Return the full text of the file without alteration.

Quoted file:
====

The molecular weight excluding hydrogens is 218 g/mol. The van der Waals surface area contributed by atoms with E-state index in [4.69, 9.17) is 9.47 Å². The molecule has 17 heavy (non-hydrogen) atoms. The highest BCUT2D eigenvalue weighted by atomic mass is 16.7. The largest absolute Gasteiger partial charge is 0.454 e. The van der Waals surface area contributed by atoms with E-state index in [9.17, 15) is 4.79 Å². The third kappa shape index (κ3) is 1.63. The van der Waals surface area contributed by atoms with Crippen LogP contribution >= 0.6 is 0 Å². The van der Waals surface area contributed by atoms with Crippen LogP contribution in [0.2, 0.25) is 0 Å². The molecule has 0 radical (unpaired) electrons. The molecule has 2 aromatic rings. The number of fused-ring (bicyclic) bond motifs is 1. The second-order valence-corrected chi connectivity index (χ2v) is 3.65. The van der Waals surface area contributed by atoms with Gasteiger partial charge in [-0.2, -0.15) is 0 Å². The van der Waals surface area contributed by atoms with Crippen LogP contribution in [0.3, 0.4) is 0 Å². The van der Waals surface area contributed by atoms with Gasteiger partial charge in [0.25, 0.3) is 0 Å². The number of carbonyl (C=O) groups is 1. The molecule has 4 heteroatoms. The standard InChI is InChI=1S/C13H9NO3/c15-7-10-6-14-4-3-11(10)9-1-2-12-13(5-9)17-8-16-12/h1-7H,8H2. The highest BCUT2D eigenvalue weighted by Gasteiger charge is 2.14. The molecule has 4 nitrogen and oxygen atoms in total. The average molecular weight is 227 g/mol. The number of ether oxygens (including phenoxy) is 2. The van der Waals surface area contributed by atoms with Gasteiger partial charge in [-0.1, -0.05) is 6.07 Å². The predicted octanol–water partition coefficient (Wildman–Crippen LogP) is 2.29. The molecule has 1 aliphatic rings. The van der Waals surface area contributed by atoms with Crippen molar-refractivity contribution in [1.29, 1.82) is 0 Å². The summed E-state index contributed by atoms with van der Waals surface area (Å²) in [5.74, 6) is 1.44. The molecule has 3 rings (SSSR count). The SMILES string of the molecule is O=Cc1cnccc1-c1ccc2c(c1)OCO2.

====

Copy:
The molecular weight excluding hydrogens is 218 g/mol. The van der Waals surface area contributed by atoms with E-state index in [4.69, 9.17) is 9.47 Å². The molecule has 17 heavy (non-hydrogen) atoms. The highest BCUT2D eigenvalue weighted by atomic mass is 16.7. The largest absolute Gasteiger partial charge is 0.454 e. The van der Waals surface area contributed by atoms with E-state index in [9.17, 15) is 4.79 Å². The third kappa shape index (κ3) is 1.63. The van der Waals surface area contributed by atoms with Crippen LogP contribution >= 0.6 is 0 Å². The van der Waals surface area contributed by atoms with Crippen LogP contribution in [0.2, 0.25) is 0 Å². The molecule has 0 radical (unpaired) electrons. The molecule has 2 aromatic rings. The number of fused-ring (bicyclic) bond motifs is 1. The second-order valence-corrected chi connectivity index (χ2v) is 3.65. The van der Waals surface area contributed by atoms with Gasteiger partial charge in [-0.2, -0.15) is 0 Å². The van der Waals surface area contributed by atoms with Crippen LogP contribution in [0.3, 0.4) is 0 Å². The van der Waals surface area contributed by atoms with Gasteiger partial charge in [0.25, 0.3) is 0 Å². The number of carbonyl (C=O) groups is 1. The molecule has 4 heteroatoms. The standard InChI is InChI=1S/C13H9NO3/c15-7-10-6-14-4-3-11(10)9-1-2-12-13(5-9)17-8-16-12/h1-7H,8H2. The highest BCUT2D eigenvalue weighted by Gasteiger charge is 2.14. The molecule has 4 nitrogen and oxygen atoms in total. The average molecular weight is 227 g/mol. The number of ether oxygens (including phenoxy) is 2. The van der Waals surface area contributed by atoms with Gasteiger partial charge in [-0.1, -0.05) is 6.07 Å². The predicted octanol–water partition coefficient (Wildman–Crippen LogP) is 2.29. The molecule has 1 aliphatic rings. The van der Waals surface area contributed by atoms with Crippen molar-refractivity contribution in [1.29, 1.82) is 0 Å². The summed E-state index contributed by atoms with van der Waals surface area (Å²) in [5.74, 6) is 1.44. The molecule has 3 rings (SSSR count). The SMILES string of the molecule is O=Cc1cnccc1-c1ccc2c(c1)OCO2.